button->connect_("clicked", GTK_SIG callback, "button 2");
  box1->pack_start_ (button, TRUE, TRUE, 0)->show_ ()

  gtk_main ();



  • I don't like seperate C++ headers to be maintained. Instead I would love to see this script shipped with the standard GTK+ distributions and run at install time if the target system has C++ and Perl.

  • I don't want to have a seperate C++ library. I don't even like the modern C++ compilers with their pre-main init routines. This wrapper does not even make use of the C++ allocators (new/delete), so all objects can be just fed to any other C routine around.

  • I do like the basic features of C++ like static type checking and the inclusion semantics of single inheritance. There are some patches to the GCC plain C compiler that adds the inheritance syntax. Have a look at substruct-C or even submorph-C. I don't think that any basic object-orientation (like that of GTK+) does need anything more than what the first C++ (version 1.0) had been introducing - and that wasn't multiple inheritance or (horror) name mangling.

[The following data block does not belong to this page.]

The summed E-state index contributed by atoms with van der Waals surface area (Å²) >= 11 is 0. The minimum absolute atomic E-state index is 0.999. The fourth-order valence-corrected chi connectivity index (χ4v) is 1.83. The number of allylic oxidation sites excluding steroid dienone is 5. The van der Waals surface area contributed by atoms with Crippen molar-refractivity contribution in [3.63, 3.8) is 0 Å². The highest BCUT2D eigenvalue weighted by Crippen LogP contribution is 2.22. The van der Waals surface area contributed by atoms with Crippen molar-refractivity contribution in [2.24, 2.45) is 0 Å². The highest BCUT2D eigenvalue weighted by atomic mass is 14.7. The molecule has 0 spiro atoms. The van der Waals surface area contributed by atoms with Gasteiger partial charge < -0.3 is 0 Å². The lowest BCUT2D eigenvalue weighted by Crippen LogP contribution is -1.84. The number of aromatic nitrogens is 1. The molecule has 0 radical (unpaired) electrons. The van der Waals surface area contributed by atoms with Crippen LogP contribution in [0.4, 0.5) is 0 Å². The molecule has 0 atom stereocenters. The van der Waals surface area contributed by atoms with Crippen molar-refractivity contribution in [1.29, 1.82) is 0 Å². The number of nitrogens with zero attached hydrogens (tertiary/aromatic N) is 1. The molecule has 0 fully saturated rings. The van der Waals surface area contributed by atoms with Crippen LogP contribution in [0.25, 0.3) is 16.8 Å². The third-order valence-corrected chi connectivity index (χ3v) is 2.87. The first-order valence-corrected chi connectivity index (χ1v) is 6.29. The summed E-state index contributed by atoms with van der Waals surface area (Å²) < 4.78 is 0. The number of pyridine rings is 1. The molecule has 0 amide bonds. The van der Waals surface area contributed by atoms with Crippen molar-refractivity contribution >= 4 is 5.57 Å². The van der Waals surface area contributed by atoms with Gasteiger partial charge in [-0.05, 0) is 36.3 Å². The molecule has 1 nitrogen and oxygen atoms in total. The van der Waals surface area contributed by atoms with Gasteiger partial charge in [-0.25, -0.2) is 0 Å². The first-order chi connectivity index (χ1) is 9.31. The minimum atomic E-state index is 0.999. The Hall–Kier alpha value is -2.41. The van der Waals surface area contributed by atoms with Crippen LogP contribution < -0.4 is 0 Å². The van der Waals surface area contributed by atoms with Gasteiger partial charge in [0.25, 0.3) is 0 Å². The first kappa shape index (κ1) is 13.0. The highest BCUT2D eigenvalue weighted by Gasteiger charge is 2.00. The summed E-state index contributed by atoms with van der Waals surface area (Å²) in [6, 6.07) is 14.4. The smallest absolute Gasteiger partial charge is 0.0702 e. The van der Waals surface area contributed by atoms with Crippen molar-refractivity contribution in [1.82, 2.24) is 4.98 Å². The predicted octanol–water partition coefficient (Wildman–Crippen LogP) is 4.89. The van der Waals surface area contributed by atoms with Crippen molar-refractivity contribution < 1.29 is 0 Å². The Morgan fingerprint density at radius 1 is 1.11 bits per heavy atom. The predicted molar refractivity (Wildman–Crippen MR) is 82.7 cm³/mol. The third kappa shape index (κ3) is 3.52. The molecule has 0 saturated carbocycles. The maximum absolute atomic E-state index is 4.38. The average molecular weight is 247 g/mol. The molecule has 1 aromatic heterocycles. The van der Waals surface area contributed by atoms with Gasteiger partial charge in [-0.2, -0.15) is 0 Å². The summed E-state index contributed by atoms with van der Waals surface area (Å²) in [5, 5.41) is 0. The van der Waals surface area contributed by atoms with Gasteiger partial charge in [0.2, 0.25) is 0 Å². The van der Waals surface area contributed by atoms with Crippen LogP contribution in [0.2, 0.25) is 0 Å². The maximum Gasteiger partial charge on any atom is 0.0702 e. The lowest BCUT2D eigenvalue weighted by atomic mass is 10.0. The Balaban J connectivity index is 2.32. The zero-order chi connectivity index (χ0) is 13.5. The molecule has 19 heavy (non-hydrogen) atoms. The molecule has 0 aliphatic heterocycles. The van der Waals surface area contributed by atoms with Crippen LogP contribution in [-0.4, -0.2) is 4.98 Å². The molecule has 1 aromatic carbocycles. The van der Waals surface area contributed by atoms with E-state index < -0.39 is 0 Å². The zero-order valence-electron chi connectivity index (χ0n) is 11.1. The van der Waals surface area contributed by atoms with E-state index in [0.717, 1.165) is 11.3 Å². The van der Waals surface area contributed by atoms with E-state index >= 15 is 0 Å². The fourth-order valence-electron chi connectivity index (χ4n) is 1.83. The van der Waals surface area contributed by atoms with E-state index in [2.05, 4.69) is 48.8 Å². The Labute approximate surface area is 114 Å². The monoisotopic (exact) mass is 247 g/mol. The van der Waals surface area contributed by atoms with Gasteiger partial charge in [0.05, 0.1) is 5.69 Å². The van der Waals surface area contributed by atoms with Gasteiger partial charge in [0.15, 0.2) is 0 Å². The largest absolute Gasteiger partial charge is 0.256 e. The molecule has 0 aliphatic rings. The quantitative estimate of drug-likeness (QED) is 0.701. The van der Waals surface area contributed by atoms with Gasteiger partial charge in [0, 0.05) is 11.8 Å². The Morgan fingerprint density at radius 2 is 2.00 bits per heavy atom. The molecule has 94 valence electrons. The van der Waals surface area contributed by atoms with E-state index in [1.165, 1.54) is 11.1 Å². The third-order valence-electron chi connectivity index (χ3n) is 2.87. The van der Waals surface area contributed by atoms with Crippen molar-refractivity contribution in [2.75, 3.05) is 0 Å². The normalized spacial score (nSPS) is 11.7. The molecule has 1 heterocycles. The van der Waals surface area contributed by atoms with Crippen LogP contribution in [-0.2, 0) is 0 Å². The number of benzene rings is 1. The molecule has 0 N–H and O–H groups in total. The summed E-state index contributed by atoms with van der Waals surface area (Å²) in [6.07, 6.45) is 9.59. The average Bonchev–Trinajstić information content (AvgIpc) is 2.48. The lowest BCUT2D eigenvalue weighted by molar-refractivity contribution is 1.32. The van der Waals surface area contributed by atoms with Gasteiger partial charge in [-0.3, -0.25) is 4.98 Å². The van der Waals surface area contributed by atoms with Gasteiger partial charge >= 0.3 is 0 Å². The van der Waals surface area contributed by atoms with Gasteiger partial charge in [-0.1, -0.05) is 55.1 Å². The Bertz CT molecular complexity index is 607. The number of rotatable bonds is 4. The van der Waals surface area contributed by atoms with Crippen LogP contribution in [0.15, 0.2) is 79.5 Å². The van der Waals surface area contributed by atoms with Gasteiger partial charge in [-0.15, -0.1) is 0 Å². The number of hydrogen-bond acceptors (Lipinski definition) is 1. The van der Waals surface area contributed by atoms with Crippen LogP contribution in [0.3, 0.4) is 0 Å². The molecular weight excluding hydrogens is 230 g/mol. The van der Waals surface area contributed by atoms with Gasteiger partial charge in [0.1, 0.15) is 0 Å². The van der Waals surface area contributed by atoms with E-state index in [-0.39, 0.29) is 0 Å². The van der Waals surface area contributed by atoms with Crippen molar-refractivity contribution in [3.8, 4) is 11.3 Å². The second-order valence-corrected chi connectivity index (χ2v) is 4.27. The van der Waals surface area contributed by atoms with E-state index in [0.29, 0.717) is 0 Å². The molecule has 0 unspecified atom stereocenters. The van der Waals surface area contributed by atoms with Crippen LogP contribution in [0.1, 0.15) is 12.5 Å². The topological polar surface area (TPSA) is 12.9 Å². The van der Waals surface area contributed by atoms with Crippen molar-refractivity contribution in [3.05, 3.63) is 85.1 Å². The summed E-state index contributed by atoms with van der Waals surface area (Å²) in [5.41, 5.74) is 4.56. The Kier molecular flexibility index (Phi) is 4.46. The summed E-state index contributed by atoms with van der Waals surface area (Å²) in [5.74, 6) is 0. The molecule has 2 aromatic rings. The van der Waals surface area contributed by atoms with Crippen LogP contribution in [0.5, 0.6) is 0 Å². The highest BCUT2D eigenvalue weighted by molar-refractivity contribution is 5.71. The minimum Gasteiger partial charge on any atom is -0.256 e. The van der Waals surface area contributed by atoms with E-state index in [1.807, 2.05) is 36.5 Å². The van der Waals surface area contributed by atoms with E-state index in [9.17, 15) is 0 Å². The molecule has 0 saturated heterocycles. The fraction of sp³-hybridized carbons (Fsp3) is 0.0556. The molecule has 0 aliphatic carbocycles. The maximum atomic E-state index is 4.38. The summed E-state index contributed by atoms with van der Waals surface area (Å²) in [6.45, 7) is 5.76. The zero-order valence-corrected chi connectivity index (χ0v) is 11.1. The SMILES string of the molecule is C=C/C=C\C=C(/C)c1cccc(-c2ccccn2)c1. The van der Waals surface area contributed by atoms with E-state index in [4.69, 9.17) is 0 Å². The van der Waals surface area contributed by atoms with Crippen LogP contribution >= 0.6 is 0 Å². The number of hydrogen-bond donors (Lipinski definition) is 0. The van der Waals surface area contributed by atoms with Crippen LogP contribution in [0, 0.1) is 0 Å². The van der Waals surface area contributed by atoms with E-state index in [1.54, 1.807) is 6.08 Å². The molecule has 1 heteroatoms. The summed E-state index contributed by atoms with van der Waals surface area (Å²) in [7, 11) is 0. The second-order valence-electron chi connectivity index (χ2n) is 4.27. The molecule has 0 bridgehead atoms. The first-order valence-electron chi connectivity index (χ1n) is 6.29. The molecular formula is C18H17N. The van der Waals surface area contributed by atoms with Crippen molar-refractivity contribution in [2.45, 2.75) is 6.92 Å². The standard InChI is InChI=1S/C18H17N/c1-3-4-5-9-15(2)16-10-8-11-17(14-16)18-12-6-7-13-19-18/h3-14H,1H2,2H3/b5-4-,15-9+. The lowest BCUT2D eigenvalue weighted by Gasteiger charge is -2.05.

• the names of data members do sometimes clash with the method name, so that the CCheaders does currently generate the methods with an additional underscore attached to the end. This is semi-optimal I'd say. If this script would become a standard GTK+ thingie then the GTK developers would surely care for choosing member/methods names that don't clash in C++ mode.

  • a real wrapper library (like GTK--,) does benefit from the virtual functions of C++ that this skript does not care for. In consequence in a real C++ wrapper you have an easy start in deriving your own widget type. The CCheaders skript does not give you anything on this account.

  • the example presented in here uses a specialty that I have been putting into the CCheaders: if an object-method returns void then the first argument is returned by the generated inline code. That is why show_ () works on button, and not the box.